James Knox Polk, the eleventh President of the United States, was born here in 1795 in what is now Pineville. From the Wikipedia.
Charlotte has seen aggressive growth in recent years expanding into the townships that were previously known. The census still tracks these (except for Sharon), but outside of statistical purposes they are not used:
* Charlotte Township – completely annexed into the City of Charlotte
* Mallard Creek Township – greatly reduced by Charlotte annexation
* Crab Orchard Township – greatly reduced by Charlotte annexation
* Clear Creek Township – greatly reduced by Charlotte and Mint Hill annexation
* Morning Star Township – almost entirely annexed by Charlotte, Mint Hill, and Matthews
* Sharon Township – completely annexed into Charlotte and eliminated
* Providence Township – almost entirely annexed into Charlotte
* Pineville Township – mostly annexed by the City of Pineville
* Steele Creek Township – greatly reduced by Charlotte annexation
* Berryhill Township – greatly reduced by Charlotte annexation
* Paw Creek Township – greatly reduced by Charlotte annexation
* Long Creek Township – greatly reduced by Charlotte annexation
* Deweese Township – reduced by Davidson and Cornelius annexation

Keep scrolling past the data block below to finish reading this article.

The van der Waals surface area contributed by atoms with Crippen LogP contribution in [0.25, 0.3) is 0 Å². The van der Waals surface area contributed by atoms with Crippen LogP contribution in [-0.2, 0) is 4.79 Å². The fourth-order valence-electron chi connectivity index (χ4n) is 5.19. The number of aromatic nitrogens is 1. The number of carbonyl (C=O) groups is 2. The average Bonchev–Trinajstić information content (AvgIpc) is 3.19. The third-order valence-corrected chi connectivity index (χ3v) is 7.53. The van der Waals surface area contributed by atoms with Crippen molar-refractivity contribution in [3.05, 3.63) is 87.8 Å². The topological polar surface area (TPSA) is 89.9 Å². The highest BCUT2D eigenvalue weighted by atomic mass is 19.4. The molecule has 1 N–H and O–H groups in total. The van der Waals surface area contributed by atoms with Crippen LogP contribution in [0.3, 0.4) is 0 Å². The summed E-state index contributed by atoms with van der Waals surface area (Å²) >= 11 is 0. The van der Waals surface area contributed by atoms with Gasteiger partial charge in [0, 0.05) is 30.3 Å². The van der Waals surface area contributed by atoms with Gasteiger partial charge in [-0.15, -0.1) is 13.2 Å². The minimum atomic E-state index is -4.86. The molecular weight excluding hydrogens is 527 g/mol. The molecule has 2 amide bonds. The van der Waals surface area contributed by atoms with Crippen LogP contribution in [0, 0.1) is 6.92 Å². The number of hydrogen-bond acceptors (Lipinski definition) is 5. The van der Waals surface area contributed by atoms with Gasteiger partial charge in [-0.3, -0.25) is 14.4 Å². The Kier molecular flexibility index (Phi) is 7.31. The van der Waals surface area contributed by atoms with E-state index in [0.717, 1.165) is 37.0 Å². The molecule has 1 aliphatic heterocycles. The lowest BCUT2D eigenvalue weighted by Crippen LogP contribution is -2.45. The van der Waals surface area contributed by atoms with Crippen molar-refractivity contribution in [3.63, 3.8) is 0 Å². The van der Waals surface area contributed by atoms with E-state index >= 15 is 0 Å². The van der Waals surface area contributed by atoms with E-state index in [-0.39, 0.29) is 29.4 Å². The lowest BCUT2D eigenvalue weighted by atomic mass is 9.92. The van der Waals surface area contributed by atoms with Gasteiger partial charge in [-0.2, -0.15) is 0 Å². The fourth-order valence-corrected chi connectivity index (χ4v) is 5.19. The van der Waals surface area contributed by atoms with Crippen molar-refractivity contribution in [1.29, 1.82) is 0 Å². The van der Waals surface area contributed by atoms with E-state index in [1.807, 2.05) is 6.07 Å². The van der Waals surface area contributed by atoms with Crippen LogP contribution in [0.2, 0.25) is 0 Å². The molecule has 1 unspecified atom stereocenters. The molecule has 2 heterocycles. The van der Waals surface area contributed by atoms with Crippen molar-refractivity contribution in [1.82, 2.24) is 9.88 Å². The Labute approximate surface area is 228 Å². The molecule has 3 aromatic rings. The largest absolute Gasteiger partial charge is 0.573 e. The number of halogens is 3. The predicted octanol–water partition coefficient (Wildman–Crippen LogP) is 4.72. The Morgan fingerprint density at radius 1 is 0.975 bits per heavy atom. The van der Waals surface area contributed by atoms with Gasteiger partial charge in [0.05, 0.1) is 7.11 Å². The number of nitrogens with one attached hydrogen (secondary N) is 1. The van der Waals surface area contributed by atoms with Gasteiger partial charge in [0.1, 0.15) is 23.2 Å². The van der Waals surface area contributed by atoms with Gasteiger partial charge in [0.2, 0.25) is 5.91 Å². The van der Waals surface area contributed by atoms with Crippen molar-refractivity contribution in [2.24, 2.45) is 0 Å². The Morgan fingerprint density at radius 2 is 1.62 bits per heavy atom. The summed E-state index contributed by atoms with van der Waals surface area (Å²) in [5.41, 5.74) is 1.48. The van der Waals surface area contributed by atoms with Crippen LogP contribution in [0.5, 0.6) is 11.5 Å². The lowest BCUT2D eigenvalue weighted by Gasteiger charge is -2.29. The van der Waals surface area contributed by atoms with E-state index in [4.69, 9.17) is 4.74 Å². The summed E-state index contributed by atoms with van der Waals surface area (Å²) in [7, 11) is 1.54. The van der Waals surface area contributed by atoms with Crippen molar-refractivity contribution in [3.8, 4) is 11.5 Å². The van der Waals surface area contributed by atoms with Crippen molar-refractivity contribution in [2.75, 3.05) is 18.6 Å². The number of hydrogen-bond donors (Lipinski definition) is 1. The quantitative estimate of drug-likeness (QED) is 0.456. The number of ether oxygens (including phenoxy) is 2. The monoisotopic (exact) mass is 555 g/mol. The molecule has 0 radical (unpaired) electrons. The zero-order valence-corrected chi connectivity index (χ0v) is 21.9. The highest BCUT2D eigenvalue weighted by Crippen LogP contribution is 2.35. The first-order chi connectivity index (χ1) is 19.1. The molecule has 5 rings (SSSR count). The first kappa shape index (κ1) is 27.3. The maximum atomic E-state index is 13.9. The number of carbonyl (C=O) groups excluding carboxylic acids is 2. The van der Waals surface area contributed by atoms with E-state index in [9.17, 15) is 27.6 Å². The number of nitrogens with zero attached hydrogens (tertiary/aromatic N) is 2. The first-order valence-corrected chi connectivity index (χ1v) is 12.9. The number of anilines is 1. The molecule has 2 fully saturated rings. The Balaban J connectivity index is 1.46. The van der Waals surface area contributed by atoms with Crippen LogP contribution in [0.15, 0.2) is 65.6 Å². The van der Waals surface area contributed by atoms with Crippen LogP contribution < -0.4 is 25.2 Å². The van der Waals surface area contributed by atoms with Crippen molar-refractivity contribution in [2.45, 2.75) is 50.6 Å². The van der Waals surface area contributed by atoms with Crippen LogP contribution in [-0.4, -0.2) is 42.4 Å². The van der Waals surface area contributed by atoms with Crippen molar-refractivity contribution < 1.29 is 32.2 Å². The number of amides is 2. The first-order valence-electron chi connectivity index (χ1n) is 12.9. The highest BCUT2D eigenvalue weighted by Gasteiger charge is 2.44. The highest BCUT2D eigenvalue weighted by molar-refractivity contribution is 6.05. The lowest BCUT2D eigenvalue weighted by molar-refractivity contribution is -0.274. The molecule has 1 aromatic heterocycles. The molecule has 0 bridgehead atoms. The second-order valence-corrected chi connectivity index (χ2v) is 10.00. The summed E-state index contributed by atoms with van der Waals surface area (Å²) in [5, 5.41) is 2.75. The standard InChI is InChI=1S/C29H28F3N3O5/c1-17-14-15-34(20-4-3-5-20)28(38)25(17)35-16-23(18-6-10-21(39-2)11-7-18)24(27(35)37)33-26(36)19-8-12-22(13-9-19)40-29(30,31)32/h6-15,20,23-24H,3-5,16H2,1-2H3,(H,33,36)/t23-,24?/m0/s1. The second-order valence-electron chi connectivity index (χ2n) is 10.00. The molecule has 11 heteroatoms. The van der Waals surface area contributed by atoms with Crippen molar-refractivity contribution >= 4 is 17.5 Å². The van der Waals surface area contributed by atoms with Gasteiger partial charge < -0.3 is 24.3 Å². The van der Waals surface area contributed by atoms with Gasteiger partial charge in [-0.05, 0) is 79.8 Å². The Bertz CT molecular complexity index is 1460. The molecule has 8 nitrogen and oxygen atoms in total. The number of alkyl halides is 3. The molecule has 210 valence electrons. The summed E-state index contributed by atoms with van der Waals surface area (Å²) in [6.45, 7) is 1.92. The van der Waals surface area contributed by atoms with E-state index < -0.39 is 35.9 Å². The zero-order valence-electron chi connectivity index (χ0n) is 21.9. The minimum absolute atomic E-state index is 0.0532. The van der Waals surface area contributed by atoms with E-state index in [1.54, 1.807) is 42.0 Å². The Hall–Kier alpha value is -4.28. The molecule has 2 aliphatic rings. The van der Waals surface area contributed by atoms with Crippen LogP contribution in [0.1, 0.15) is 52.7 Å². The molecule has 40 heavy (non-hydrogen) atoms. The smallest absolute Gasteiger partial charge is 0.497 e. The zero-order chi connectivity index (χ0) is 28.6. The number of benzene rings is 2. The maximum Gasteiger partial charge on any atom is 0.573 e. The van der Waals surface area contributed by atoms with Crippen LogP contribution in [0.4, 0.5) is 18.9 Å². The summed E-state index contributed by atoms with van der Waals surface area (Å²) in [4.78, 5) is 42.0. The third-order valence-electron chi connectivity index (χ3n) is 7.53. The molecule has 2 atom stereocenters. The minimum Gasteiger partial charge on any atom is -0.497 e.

* Huntersville Township – reduced by Huntersville annexation
* Lemley Township – mostly beneath Lake Norman since it was created in 1963, and reduced by Huntersville annexation
Mecklenburg County Genealogy Resources
Olde Mecklenburg Genealogical Society
P.O. Box 32453
Charlotte, NC 28232
Historic Places in Mecklenburg County
Mecklenburg County Government
1910 Federal Census Transcription – Partial Transcription of ED108
Mecklenburg County Cemeteries
Latest North Carolina Genealogy Query posts for Mecklenburg County from the Forum:
North Carolina Genealogy Forum: Forum: Mecklenburg County NC Genealogy Queries – Recent Topics
John Short was my g, g grandfather and was married to Nancy. They had seven children as follows:
George Washington Short- (1830-1912) Died in Mississippi, Civil War veteran
Mary Short- (1832-
John Short Jr- (1836- Went to Mississippi, Civil War veteran
Minor JacKson Short- (1837-1930) Died in Union County, NC, Civil War veteran (my great grandfather)
Sarah Short- (1840
James E Short- (1843- stayed in NC, Civil War veteran
I am trying to find ancestors of both John and Nancy- can anyone help? Thanks